For example, Senator Jon Tester of Montana won his reelection by a narrow margin of less than 6,000 votes. Young Montanans, by favoring him by 67 percent to 28 percent, gave him a relative vote advantage of over 25,000 votes. If young Montanans voted like older Montanans did on Tuesday, Montana would have a Republican Senator today.
In many ways, this election cycle showed how different groups can create diverse paths to political engagement. It shows in the numbers, and importantly, in young people’s faces. Young people should be feeling powerful and hopeful that they can in fact exercise their votes to affect American politics.
Going back 40 years, young voters have a reputation of not showing up to the polls, especially in midterm elections. So how do we explain this year’s enthusiasm?
This fall, my colleagues and I conducted two large-scale national surveys of 2,087 Americans ages 18 to 24 to document and understand what Gen Zs are thinking, feeling and doing when it comes to politics.
Here’s what we found.
All signs pointed to wave of young people
The proportion of young people who joined protests and marches tripled since the fall of 2016, from 5 percent to 15 percent. Participation was especially high among young people who are registered as Democrats.
We also found that young people were paying attention to politics more than they had in 2016. In 2016, about 26 percent of young people said they were paying at least some attention to the November elections. This fall, the proportion of youth who reported that they were paying attention to the midterm races rose to 46 percent.
It’s clear that more young people were actively engaged in politics this year than 2016.
Cynicism and worry aren’t obstacles
To learn more about what might was motivating Generation Z to vote, we asked survey participants to rate their level of agreement with three statements.
“I worry that older generations haven’t thought about young people’s future.”
“I’m more cynical about politics than I was 2 years ago.”
“The outcomes of the 2018 elections will make a significant impact to everyday issues involving the government in my community, such as schools and police.”
In this year’s survey, we found that young people who felt cynical were far more likely to say they would vote. Other research has found that cynicism about politics can suppress or drive electoral engagement depending on the contexts.
Among young people who said “yes” to all three of those questions, more than half – 52 percent – said they were extremely likely to vote. Among young people who said “no” to all three of those questions, only 22 percent were extremely likely to vote.
Our poll results suggest political involvement in this generation is far above the levels we usually see among youth, especially in midterm election cycles.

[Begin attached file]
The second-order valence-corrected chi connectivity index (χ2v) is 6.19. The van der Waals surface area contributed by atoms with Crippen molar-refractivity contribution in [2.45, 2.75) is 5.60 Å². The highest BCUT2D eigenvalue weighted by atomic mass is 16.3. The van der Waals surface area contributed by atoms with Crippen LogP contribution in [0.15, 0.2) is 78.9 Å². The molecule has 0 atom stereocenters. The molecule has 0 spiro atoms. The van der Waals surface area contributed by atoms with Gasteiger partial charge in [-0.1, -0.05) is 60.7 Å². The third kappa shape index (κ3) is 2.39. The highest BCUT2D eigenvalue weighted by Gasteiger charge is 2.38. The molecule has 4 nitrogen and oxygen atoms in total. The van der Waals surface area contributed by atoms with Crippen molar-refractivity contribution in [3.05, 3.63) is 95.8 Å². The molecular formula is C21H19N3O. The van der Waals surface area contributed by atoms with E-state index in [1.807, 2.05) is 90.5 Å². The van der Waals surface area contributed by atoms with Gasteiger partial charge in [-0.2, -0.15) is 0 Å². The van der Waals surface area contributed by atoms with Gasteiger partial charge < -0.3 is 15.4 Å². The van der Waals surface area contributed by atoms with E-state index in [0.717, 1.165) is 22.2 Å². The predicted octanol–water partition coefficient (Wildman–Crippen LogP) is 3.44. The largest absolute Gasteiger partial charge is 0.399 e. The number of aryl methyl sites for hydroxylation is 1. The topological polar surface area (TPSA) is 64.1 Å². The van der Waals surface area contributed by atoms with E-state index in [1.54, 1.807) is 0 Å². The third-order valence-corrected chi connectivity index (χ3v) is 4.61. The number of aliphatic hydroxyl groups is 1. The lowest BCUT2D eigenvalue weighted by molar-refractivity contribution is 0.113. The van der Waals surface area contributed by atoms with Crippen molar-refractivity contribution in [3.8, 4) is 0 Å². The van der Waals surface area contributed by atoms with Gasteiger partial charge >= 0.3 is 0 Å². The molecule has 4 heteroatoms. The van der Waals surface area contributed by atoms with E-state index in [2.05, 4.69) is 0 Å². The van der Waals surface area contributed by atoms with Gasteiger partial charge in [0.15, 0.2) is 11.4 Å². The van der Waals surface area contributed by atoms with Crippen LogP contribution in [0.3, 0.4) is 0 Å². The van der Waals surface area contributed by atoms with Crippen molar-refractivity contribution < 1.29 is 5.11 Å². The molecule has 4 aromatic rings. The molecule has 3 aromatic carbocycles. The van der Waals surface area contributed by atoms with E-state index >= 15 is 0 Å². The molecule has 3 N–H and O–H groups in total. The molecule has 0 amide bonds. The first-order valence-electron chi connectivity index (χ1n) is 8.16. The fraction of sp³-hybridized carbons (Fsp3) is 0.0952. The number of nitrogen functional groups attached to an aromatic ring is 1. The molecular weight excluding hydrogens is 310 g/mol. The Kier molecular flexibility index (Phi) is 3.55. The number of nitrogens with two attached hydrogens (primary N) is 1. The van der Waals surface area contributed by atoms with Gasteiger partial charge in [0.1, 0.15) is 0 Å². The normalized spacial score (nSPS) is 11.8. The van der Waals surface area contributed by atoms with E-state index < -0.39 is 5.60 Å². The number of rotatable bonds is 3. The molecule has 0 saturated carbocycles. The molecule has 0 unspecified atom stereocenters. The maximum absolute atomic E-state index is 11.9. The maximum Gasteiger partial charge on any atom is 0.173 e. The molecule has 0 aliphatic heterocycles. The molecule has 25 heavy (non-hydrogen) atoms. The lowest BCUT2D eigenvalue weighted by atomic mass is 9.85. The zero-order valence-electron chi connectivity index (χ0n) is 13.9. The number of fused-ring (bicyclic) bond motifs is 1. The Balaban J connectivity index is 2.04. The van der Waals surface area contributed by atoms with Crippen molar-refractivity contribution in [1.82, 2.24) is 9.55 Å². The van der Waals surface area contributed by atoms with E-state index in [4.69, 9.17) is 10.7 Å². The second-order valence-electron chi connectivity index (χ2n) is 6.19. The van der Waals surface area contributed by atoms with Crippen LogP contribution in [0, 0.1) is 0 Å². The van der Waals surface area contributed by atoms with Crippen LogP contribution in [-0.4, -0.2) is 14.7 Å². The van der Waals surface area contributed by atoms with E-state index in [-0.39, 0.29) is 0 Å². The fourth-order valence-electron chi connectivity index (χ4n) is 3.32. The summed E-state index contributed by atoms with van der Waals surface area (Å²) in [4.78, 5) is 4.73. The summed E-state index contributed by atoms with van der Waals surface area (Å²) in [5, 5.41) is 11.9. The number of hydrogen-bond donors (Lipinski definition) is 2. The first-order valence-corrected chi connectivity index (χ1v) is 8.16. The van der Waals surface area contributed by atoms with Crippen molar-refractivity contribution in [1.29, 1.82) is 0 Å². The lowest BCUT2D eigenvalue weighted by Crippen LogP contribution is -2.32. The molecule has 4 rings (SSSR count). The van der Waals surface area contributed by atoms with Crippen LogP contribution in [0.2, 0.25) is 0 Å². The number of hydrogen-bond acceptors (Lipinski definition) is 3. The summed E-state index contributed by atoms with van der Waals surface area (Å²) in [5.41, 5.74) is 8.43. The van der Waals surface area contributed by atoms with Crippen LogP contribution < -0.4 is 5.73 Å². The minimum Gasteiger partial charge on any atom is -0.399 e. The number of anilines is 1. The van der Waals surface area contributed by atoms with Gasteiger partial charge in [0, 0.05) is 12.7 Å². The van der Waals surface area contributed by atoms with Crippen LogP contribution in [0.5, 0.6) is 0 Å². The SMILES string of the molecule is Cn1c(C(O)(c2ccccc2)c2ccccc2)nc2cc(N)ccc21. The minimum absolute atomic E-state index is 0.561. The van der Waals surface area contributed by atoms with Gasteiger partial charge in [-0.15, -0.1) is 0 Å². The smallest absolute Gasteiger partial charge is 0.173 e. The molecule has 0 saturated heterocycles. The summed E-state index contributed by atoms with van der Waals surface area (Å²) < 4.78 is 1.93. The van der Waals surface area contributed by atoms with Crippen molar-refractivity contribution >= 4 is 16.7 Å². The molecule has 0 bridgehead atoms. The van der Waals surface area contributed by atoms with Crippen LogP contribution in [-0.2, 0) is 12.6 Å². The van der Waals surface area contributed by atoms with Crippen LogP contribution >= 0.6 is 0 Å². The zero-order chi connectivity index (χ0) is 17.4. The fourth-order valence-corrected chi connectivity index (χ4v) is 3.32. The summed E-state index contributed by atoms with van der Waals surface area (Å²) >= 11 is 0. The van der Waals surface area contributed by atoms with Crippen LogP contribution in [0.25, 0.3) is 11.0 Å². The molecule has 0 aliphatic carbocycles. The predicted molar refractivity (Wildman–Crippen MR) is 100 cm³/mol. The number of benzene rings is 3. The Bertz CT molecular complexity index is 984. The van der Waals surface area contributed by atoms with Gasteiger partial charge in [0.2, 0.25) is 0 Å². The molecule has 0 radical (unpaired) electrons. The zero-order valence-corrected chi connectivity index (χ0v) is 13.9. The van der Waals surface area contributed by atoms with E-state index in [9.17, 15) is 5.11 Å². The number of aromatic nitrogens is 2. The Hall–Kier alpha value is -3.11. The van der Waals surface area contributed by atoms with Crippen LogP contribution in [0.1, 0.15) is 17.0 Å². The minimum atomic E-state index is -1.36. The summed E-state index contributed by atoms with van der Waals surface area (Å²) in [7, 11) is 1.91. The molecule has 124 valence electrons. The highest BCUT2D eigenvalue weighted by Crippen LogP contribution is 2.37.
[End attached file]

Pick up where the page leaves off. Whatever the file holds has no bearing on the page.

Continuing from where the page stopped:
In fact, almost 3 out of 4 youth – 72 percent – said they believe that dramatic change could occur in this country if people banded together.
This year’s voting surge by young people did not happen overnight. Nor was it driven by a single issue like gun violence, though Parkland no doubt played a very important role by activating many young people and voter engagement groups.
Our research shows that Gen Z is aware of the challenges ahead and they are hopeful and actively involving themselves and friends in politics. Beyond almost any doubt, young people have gotten involved and felt ready to make a change in American politics – and so they did.
This is an updated version of an article originally published on Oct. 19, 2018.
McConnell: ‘The Mueller investigation is not under threat’
By BRUCE SCHREINER
Friday, November 9
FRANKFORT, Ky. (AP) — The Senate’s top Republican expressed confidence Friday that the Russia investigation will be allowed to run its course, saying President Donald Trump has never signaled to him that special counsel Robert Mueller could be fired.
Speaking to reporters in his home state, Senate Majority Leader Mitch McConnell also predicted that Matthew Whitaker’s stint as acting attorney general will be short. McConnell said he thinks the president will “pretty quickly” send the Senate a nominee for a new attorney general.
McConnell, a close Trump ally who said Friday that he talks frequently with the president, insisted that Mueller’s investigation into whether the Trump campaign coordinated with Russia in 2016 is not under threat.
“The president has said repeatedly he’s not going to dismiss the Mueller investigation,” McConnell told reporters at Kentucky’s Capitol. “He’s said repeatedly it’s going to be allowed to finish. That also happens to be my view.”
McConnell, who sets the Senate’s agenda, reiterated that legislation to protect Mueller from firing is unnecessary. Republican Sen. Jeff Flake and Democratic Sen. Chris Coons say they will try to force a vote next week on the measure.
Trump has told confidants he remains deeply annoyed by the 18-month-old Mueller probe, believing it is not just a “witch hunt” but an expensive and lengthy negative distraction. The latest indication of his fury came Wednesday when he forced out his attorney general, Jeff Sessions, whose recusal opened the door to Mueller’s appointment.
McConnell didn’t weigh in on whether Whitaker should recuse himself from the Mueller probe. He added that Whitaker’s role heading the Justice Department will be a brief one.
“I think this will be a very interim AG,” McConnell said.